The Horn Book
When Janie Gorman was a little girl, she wanted to live on a goat farm. She sold her dream so well that her parents actually moved to the country (Manneville, North Carolina) and started a farm. Now, though, she is a ninth grader who knows that showing up with goat excrement on her shoe is not going to get her into the popular clique. Janie narrates her first year in high school with her sure, smart, sarcastic voice–probably the same persuasive voice she used on her parents. She lives far from her longtime best friend Sarah, with only her bicycle for transportation. High school becomes a little more bearable when two things happen: cute boy Jeremy Fitch and his jam band allow Janie into their group, and a school history project leads Janie and Sarah to aging civil rights activists. Dowell gets all the details of ninth grade right: the changing relationships with friends; the allure and disappointment of the forbidden boy; embarrassing parents; and how having a passion changes everything. The secondary characters are kids you would like to hang out with, especially Monster, the oversized, loving friend who is just too old to be Janie’s boyfriend, and Sarah’s cool, nonconformist sister Emma. Middle schoolers with an eye to the future will love imagining themselves into Janie’s world.
National Public Radio
Funny, wise, and artfully realistic, Dowell offers the upside of abandoning normal, embracing your own weirdness and barreling on with life.
A quirky coming-of-age for girls ready to discover their cool aunt’s stash of vintage copies of Sassy. In her first months of high school, Janie Gorman is discovering the unfortunate, not at all subtle differences between offbeat and off-putting as the daughter of a rather dilettantish farming family. Sure, she sews her own up-cycled clothes, creating skirts “made out of an old pair of jeans and some killer fabric scraps,” and embraces milking the farm’s goats, Loretta Lynn, Tammy Wynette and Patsy Cline. But to catch the bus on time, Janie occasionally forgets to remove the hay from her hair or scrape the goat dung from her shoes, and it’s getting her noticed, in a feeling-forced-to-hide-in-the-library-during-lunch kind of way. Encouraged by the sweet, thoughtful and utterly misnamed Monster Monroe to “live large” and embrace her whole, idiosyncratic self, Janie and her best friend, straight-laced and super-academic Sarah, go all-in. They hurl themselves into a project highlighting local heroes of the Civil Rights Era, learn to play bass and accordion and outgrow a hopeless shared crush on hunky jerk Jeremy Fitch. That’s a lot of ground to cover, and the plot occasionally teeters under the weight of its many developments and down-home secondary characters, but Janie’s voice–anxious, funny and winning holds it all together as she finds and takes her place at school and on the farm.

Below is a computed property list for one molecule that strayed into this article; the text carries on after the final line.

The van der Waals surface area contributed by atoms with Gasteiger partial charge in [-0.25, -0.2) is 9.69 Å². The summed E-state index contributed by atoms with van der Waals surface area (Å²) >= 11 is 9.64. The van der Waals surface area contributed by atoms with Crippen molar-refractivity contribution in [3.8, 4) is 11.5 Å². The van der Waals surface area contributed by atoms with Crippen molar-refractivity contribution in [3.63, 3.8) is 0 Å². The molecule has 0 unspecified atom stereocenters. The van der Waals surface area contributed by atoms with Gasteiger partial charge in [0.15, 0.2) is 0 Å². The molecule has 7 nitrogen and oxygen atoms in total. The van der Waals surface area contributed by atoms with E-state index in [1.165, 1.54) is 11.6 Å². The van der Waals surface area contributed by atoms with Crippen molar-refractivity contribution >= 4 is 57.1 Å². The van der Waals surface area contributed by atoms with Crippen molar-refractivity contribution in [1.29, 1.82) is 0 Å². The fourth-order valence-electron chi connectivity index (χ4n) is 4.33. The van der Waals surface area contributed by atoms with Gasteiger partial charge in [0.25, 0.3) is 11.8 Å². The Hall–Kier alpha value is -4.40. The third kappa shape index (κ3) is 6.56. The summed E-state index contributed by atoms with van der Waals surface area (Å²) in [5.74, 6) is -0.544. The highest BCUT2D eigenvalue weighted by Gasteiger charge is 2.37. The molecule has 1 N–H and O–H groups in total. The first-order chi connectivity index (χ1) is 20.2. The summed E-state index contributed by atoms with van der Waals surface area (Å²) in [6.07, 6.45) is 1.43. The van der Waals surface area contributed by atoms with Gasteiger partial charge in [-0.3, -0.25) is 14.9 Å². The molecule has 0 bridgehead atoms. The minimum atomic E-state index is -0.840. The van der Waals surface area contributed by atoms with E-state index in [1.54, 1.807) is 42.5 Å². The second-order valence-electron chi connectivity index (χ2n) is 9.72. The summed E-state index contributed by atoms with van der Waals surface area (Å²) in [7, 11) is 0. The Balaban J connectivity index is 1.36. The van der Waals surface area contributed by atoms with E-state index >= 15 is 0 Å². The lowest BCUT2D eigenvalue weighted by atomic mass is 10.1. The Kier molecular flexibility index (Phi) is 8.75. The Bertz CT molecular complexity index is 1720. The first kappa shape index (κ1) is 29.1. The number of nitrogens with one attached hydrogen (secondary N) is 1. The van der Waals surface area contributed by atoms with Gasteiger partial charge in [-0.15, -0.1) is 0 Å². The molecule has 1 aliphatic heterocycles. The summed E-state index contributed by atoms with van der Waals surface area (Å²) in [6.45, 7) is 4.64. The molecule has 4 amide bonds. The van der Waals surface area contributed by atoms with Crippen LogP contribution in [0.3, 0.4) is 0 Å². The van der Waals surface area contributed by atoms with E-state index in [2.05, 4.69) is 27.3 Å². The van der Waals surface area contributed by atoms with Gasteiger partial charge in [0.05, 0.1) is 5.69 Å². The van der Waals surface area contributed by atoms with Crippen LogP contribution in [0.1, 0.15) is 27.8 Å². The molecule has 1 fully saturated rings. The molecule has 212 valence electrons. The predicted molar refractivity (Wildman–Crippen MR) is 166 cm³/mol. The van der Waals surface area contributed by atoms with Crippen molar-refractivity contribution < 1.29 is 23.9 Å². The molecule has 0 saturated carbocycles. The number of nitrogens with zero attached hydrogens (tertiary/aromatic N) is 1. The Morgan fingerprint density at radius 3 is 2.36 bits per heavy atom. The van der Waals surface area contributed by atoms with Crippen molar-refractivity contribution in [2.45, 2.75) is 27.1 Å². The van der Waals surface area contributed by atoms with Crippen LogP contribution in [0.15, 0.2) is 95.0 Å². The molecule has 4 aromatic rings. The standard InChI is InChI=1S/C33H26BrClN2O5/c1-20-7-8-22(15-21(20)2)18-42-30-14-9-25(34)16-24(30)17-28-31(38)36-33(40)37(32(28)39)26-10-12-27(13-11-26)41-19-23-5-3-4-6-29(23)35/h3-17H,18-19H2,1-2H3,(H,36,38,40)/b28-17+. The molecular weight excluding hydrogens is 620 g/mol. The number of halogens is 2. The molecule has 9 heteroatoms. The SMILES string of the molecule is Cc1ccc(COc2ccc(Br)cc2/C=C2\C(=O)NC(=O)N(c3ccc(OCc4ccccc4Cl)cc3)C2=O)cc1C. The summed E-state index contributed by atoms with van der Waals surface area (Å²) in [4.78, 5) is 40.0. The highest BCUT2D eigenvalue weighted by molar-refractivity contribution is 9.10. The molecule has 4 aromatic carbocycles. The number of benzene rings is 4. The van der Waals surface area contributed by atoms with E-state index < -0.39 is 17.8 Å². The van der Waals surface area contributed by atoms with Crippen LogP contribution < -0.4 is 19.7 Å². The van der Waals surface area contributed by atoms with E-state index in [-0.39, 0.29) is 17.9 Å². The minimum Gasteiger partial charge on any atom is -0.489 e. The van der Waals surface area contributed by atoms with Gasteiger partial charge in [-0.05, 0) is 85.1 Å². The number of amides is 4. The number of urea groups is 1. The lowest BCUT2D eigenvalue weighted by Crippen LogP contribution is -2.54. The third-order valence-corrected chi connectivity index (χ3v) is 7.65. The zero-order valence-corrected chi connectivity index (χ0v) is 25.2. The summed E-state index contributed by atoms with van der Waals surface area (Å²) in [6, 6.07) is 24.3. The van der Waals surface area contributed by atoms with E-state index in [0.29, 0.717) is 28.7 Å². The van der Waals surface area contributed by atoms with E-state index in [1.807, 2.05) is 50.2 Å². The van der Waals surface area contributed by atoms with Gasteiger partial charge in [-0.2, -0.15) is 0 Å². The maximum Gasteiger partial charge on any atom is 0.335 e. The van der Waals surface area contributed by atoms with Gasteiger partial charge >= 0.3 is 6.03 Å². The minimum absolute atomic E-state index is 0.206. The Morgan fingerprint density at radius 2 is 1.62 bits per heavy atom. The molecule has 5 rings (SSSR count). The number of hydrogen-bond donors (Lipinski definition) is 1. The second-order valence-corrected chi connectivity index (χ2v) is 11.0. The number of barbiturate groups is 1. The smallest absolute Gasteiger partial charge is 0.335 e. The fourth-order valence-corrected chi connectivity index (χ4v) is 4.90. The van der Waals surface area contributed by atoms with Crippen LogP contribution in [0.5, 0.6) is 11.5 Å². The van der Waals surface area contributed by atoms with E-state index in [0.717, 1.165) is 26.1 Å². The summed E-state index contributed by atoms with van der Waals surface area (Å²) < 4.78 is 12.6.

School Library Journal
When Janie was nine she persuaded her parents to move to a small farm. Now that she is 14, that life has lost some of its charm. She is rarely noticed at school, except for things like manure-scented shoes. Still, Janie is hopeful about high school, and she and her friend Sarah try branching out–joining Jam Band, making new friends, and working on an intriguing local-history project. There is a love interest (or two), and parental embarrassment, and Sarah’s cool older sister to look up to. But none of these standard YA novel tropes is handled in a standard way. Dowell brings a completely refreshing take on the coming-of-age novel. Janie is not suffering through anything harsher than trying to find her place in high school. That can be difficult enough, as the author seems to know. Janie is realistic, smart, crabby, emotional, loving to her family, not overly dramatic. Dowell’s writing is smart, lithe, and cheerful. The plot covers only a few weeks’ time, and the story flies along. It’s about making friends, keeping friends, trying to broaden horizons, meeting boys, seeing idols from a different perspective, and staying true to oneself without feeling lost in a big school. Throw in an interesting subplot about civil-rights history and you’ve got a rich book that will resonate with young teens who may not see themselves in other, darker, YA literature.–Geri Diorio, The Ridgefield Library, CT
Although Frances O’Roark Dowell is a best-selling and highly acclaimed author of novels for young readers, Ten Miles Past Normal is her first novel for teens. She lives up to her acclaim in this unusual coming-of-age story about a 14-year-old girl who is far from normal, but very endearing.